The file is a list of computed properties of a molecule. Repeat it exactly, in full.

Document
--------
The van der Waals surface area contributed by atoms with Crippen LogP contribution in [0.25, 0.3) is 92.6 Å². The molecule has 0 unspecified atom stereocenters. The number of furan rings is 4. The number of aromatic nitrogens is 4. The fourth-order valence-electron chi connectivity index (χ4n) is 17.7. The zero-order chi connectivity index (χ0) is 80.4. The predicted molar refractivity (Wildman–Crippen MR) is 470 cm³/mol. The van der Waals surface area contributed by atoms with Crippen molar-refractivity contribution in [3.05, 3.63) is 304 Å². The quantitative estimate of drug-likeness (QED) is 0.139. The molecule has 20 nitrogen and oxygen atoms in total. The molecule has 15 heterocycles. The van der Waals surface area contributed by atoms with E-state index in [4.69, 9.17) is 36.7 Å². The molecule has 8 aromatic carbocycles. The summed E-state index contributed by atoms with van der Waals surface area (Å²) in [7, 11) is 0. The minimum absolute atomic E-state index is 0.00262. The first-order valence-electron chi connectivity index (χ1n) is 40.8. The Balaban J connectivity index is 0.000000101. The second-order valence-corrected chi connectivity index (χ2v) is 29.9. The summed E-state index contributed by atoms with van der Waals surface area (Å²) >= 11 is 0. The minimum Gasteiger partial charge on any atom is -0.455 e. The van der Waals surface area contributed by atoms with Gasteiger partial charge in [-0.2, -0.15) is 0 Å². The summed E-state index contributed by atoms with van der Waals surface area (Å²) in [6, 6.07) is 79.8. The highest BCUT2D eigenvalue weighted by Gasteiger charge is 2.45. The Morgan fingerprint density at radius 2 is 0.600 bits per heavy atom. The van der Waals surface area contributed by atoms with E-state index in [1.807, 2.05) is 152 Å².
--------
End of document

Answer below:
The van der Waals surface area contributed by atoms with Crippen LogP contribution in [0.25, 0.3) is 92.6 Å². The molecule has 0 unspecified atom stereocenters. The number of furan rings is 4. The number of aromatic nitrogens is 4. The fourth-order valence-electron chi connectivity index (χ4n) is 17.7. The zero-order chi connectivity index (χ0) is 80.4. The predicted molar refractivity (Wildman–Crippen MR) is 470 cm³/mol. The van der Waals surface area contributed by atoms with Crippen molar-refractivity contribution in [3.05, 3.63) is 304 Å². The quantitative estimate of drug-likeness (QED) is 0.139. The molecule has 20 nitrogen and oxygen atoms in total. The molecule has 15 heterocycles. The van der Waals surface area contributed by atoms with E-state index in [4.69, 9.17) is 36.7 Å². The molecule has 8 aromatic carbocycles. The summed E-state index contributed by atoms with van der Waals surface area (Å²) in [7, 11) is 0. The minimum absolute atomic E-state index is 0.00262. The first-order valence-electron chi connectivity index (χ1n) is 40.8. The Balaban J connectivity index is 0.000000101. The second-order valence-corrected chi connectivity index (χ2v) is 29.9. The summed E-state index contributed by atoms with van der Waals surface area (Å²) >= 11 is 0. The minimum Gasteiger partial charge on any atom is -0.455 e. The van der Waals surface area contributed by atoms with Gasteiger partial charge in [-0.2, -0.15) is 0 Å². The summed E-state index contributed by atoms with van der Waals surface area (Å²) in [6, 6.07) is 79.8. The highest BCUT2D eigenvalue weighted by Gasteiger charge is 2.45. The Morgan fingerprint density at radius 2 is 0.600 bits per heavy atom. The van der Waals surface area contributed by atoms with E-state index in [1.807, 2.05) is 152 Å².